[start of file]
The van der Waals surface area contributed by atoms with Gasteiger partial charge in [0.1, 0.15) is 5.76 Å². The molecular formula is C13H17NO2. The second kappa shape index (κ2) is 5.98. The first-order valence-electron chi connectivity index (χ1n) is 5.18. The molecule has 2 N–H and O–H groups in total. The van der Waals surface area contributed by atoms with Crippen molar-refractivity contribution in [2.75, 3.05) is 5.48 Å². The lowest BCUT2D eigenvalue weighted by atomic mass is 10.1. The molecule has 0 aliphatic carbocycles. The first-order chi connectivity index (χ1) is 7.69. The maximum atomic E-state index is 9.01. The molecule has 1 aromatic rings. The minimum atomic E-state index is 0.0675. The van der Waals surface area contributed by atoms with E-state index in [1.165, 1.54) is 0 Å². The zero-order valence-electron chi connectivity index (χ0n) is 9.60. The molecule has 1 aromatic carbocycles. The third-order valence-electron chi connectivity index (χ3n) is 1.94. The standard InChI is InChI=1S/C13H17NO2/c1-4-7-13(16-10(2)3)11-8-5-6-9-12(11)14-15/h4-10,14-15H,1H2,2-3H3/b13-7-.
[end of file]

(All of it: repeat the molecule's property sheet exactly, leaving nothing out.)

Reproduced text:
The van der Waals surface area contributed by atoms with Gasteiger partial charge in [0.1, 0.15) is 5.76 Å². The molecular formula is C13H17NO2. The second kappa shape index (κ2) is 5.98. The first-order valence-electron chi connectivity index (χ1n) is 5.18. The molecule has 2 N–H and O–H groups in total. The van der Waals surface area contributed by atoms with Crippen molar-refractivity contribution in [2.75, 3.05) is 5.48 Å². The lowest BCUT2D eigenvalue weighted by atomic mass is 10.1. The molecule has 0 aliphatic carbocycles. The first-order chi connectivity index (χ1) is 7.69. The maximum atomic E-state index is 9.01. The molecule has 1 aromatic rings. The minimum atomic E-state index is 0.0675. The van der Waals surface area contributed by atoms with E-state index in [1.165, 1.54) is 0 Å². The zero-order valence-electron chi connectivity index (χ0n) is 9.60. The molecule has 1 aromatic carbocycles. The third-order valence-electron chi connectivity index (χ3n) is 1.94. The standard InChI is InChI=1S/C13H17NO2/c1-4-7-13(16-10(2)3)11-8-5-6-9-12(11)14-15/h4-10,14-15H,1H2,2-3H3/b13-7-.